Map of life expectancy at birth from Global Education Project.

Thursday, May 01, 2008


Ana points out that you don't have to be African American to believe in myths about HIV. True enough, but I have been involved in public health work related to HIV for more than 15 years now, and I have never encountered the belief that HIV was created in a secret government laboratory among white people. What I have encountered, however, is the belief, indeed the passionate insistence, that HIV is not the cause of AIDS. This is in some respects essentially the opposite belief -- that the conspiracy has to do with so-called antiretroviral drugs, and suppression of the true causes of the disease, while HIV is actually harmless, or in some versions, does not even exist.

One of the most prominent perpetrators of this claim is Peter Duesberg, an organic chemist at UC Berkeley. Because he holds a tenured position at a prominent research university, HIV denialists have made him their champion. He has no stature within the relevant scientific community and is almost universally regarded as a crank motivated by envy and resentment. You don't have to take my word for it, these people have put together everything you need to know. However, to his supporters, he is the new Galileo, who was also despised for his radical theories. (In case you have any doubts, Avert lays out the proof that HIV is the cause of AIDS in detailed, systematic, and accessible fashion.)

Now, the interesting questions here are why these denialists movements arise, and how we can tell them apart from legitimate scientific dissent. After all, there was a time during which Stanley B. Prusiner was widely ridiculed for his claim that prions -- abnormally folded proteins -- could be agents of infectious disease, specifically Creutzfeldt-Jakob Disease. Prusiner ultimately won the Nobel Prize for his discovery. Could Duesberg be another Prusiner, and why am I so sure he isn't?

First of all, Prusiner was not entirely isolated. The prion hypothesis had been raised earlier. It was a challenge to accepted dogma, and so the initial resistance was not surprising. It is appropriate and healthy for scientists to question new hypotheses and throw up resistance to their acceptance. Claims that step outside of existing frameworks have a high burden of proof. Now, HIV was not entirely a radical idea -- retroviruses were known, as were viruses which cannot be eradicated by the immune system, and viruses which take a long time to produce disease. However, it is certainly novel in preferentially attacking cells of the immune system, and is generally unlike other known viruses that infect humans.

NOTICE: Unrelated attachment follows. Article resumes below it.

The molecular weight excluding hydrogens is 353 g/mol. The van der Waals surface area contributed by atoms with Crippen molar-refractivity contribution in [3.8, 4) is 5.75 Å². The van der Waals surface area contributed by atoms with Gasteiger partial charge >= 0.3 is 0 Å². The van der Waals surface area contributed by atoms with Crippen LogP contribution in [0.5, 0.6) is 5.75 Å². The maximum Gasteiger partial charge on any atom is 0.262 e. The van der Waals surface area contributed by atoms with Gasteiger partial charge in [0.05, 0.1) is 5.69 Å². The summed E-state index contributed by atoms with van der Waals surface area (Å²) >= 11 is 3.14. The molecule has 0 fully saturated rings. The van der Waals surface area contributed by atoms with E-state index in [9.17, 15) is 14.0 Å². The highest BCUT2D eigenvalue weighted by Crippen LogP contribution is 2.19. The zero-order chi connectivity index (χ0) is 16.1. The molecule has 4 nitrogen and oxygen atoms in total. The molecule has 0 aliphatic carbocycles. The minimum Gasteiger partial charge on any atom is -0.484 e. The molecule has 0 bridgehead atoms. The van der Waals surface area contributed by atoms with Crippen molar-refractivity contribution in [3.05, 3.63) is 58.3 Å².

So there was nothing wrong with Duesberg initially raising objections. The problem is that every objection he has raised has been refuted, and yet he continues to insist on his premise, either coming up with new objections, new ever more stringent standards of proof, and ultimately simply ignoring the truth. This is the same way creationism works, and global warming denial. Rather than pursuing the evidence where it leads, the denialists start with the conclusion and reason backward from there. For a time it may be possible to identify gaps in the chain of evidence and reasoning that lead to evolution, or global climate change, or HIV, but ultimately these theories have withstood the test. The evidence is incontrovertible, but the denialists cannot see it.

The essence of the problem is that their stake is not in the truth, but in some other benefit they gain from their belief. The consolations of faith, the opportunity to make billions by burning fossil fuel, or in Duesberg's case the conviction that one is the intellecutal superior of all the other scientists. For his champions, there is the opportunity to con Harper's Magazine into buying your article, or otherwise make money off of snake oil. The cost, however, is people's lives.

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